WHO study on modern food biotechnology, human health and development
June 1, 2005
From the Executive Summary
This study was commissioned by the World Health Organization (WHO) to establish a knowledge base for evaluating the application of modern biotechnology in food production. The study does not seek to address all issues and evidence in detail, but rather aims to place in context the overall impact of this technology on human health and development. The study reviews evidence in several broad areas related to the use of genetically modified (GM) organisms in the food supply (GM foods), including a review of GM food products currently available, the assessment of risks and benefits, the broader impact on societies, and the existing regulatory capacity in countries.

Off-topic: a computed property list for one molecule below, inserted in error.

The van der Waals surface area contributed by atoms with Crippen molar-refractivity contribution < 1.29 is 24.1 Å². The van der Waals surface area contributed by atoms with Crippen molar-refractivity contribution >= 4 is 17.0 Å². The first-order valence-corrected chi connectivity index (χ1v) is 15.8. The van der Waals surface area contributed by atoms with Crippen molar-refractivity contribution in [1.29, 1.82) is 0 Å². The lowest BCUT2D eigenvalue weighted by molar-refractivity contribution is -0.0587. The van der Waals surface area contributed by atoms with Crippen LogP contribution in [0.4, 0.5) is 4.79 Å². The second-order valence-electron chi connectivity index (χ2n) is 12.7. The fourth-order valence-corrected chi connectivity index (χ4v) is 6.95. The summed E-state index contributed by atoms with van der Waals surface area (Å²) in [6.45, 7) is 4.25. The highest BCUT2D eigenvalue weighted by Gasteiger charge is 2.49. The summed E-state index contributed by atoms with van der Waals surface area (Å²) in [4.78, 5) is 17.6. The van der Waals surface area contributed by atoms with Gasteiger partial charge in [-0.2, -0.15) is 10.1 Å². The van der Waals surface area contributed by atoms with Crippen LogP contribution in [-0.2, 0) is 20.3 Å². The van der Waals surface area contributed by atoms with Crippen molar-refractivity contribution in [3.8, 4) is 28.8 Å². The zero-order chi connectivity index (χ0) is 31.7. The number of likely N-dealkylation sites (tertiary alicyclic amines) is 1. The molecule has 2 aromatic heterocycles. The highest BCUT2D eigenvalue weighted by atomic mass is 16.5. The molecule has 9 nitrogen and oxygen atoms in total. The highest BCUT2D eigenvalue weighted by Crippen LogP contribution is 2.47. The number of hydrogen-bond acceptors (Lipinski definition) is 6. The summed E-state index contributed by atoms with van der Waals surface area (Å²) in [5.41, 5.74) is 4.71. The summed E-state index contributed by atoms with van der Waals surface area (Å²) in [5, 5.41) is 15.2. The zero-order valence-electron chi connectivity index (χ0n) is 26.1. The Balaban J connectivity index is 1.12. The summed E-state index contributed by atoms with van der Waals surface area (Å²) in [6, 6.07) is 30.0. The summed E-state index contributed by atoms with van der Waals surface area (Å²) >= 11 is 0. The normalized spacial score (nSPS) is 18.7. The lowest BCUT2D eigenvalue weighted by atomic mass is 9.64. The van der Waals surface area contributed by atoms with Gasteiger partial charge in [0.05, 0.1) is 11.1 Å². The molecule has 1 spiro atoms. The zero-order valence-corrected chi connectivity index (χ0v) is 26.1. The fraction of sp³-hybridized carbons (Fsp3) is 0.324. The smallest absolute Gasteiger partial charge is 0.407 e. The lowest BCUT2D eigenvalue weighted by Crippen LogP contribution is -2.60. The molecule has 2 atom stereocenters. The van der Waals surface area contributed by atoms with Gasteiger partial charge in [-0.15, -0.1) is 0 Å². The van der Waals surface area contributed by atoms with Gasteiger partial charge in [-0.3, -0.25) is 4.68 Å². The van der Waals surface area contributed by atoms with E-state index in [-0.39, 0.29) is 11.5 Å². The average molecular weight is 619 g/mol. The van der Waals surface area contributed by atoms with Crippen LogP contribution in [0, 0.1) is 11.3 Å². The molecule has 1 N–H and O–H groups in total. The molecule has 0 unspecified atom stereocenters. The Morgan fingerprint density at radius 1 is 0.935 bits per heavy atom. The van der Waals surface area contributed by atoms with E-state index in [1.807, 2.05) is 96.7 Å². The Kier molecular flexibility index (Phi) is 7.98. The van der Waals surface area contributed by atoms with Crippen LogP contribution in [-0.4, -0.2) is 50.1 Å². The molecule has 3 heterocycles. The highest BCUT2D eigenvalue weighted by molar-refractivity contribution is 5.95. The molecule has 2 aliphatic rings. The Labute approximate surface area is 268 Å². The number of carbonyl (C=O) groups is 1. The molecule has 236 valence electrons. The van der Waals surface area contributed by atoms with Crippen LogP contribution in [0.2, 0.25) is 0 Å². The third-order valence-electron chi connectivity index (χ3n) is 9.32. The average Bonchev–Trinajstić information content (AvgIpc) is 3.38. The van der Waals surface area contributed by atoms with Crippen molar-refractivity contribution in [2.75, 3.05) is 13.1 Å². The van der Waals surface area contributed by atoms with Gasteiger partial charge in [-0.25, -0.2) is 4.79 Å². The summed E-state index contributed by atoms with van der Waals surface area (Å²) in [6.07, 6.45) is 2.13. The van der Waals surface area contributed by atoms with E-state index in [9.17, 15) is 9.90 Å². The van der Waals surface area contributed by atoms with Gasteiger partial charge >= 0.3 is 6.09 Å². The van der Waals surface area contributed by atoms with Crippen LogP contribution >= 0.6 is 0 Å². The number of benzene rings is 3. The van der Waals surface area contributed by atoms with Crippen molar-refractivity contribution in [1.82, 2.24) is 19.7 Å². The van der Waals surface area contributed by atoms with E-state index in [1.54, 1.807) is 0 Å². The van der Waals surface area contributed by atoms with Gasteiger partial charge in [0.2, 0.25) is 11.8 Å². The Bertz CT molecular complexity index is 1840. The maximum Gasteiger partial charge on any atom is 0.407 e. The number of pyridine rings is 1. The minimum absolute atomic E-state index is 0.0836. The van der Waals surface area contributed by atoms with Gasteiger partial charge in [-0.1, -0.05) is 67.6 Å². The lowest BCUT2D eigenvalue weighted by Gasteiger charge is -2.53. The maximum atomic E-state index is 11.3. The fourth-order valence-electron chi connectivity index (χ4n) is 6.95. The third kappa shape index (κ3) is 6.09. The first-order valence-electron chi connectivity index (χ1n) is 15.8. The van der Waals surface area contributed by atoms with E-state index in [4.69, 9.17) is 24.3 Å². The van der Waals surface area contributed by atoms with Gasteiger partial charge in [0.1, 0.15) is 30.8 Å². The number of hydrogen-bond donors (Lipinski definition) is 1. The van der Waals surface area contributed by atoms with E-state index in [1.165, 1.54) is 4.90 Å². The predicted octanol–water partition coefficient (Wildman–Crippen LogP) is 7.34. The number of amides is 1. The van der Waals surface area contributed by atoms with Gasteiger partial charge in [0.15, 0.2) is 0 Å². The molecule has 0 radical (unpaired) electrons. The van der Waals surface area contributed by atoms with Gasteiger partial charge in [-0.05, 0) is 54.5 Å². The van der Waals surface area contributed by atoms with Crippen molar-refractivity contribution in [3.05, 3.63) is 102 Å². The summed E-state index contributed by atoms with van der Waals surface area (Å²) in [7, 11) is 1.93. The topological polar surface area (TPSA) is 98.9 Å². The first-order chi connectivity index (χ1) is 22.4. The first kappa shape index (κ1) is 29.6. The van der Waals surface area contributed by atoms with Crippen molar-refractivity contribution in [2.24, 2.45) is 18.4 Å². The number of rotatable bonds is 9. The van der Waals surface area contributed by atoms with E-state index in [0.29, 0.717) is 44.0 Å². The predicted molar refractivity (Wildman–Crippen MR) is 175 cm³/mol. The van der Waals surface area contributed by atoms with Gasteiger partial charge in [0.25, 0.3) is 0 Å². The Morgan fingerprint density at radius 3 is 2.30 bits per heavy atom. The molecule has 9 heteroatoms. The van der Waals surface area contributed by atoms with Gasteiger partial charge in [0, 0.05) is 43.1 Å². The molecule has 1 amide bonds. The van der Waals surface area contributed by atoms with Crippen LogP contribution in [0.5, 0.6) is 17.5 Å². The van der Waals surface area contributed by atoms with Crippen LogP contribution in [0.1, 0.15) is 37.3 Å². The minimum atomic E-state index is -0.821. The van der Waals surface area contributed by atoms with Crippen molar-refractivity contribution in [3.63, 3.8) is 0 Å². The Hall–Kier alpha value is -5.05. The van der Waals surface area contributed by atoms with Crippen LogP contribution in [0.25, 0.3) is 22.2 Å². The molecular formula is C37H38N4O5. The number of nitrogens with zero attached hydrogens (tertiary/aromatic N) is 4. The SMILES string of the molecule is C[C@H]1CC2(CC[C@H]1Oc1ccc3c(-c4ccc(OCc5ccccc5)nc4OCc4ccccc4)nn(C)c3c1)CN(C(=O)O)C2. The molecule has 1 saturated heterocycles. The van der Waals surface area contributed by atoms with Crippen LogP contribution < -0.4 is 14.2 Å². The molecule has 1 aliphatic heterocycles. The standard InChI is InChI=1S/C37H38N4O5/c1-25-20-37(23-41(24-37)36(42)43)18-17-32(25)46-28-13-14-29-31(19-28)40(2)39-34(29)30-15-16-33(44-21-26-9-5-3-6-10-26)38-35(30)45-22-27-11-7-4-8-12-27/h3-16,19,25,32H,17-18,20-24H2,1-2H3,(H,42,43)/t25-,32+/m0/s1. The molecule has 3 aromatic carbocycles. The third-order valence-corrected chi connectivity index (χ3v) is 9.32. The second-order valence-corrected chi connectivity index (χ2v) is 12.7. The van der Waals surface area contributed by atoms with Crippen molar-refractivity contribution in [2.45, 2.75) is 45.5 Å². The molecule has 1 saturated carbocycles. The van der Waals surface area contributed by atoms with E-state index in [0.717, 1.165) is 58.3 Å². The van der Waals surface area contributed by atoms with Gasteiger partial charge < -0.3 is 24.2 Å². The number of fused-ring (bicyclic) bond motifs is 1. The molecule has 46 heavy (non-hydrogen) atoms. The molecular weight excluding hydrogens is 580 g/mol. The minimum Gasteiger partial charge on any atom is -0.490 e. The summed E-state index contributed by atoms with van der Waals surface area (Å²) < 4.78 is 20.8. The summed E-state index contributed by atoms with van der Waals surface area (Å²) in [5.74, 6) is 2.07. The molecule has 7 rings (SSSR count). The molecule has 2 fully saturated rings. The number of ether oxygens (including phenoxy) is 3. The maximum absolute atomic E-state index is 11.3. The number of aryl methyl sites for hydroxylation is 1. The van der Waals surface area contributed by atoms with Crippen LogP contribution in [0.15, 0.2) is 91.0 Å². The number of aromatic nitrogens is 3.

During a famine situation in southern Africa in 2002, the reluctance among several recipient countries to receive GM food aid was not primarily linked to health or environment issues, but to socioeconomic, ownership and ethical issues. Such controversies have not only highlighted the wide range of opinions within and between Member States, but also the existing diversity in regulatory frameworks and principles for assessing the benefits and risks of GM food. In addition, many developing countries cannot afford to build the separate capacities required for effective regulation of GM foods, which again underlines the benefits that could be derived from international work for broader evaluations of GM food applications. At the international level, 15 legally binding instruments and non-binding codes of practice address some aspect of GMO regulation or trade. Such sector-based regulations increase the already overstretched capacity of developing countries, and present challenges to develop a fully coherent policy and regulatory framework for modern biotechnology. This study makes the case for the need for an evidence base to facilitate a more coherent evaluation of the application of modern food biotechnology and the use of GM foods. Such an evidence base should: deal with the assessment of human health and environmental risk as well as benefit; evaluate socioeconomic factors, including intellectual property rights; and consider ethical aspects. International harmonization in all these areas is a prerequisite for the prudent, safe and sustainable development of any new technology, including the use of biotechnology to produce food. Work towards such harmonization can only move forward through inter-sectoral collaboration and would therefore necessarily extend beyond the WHO mandate into the mandates of several other international organizations. This report should be seen as one possible starting point for further inter-sectoral discussions.
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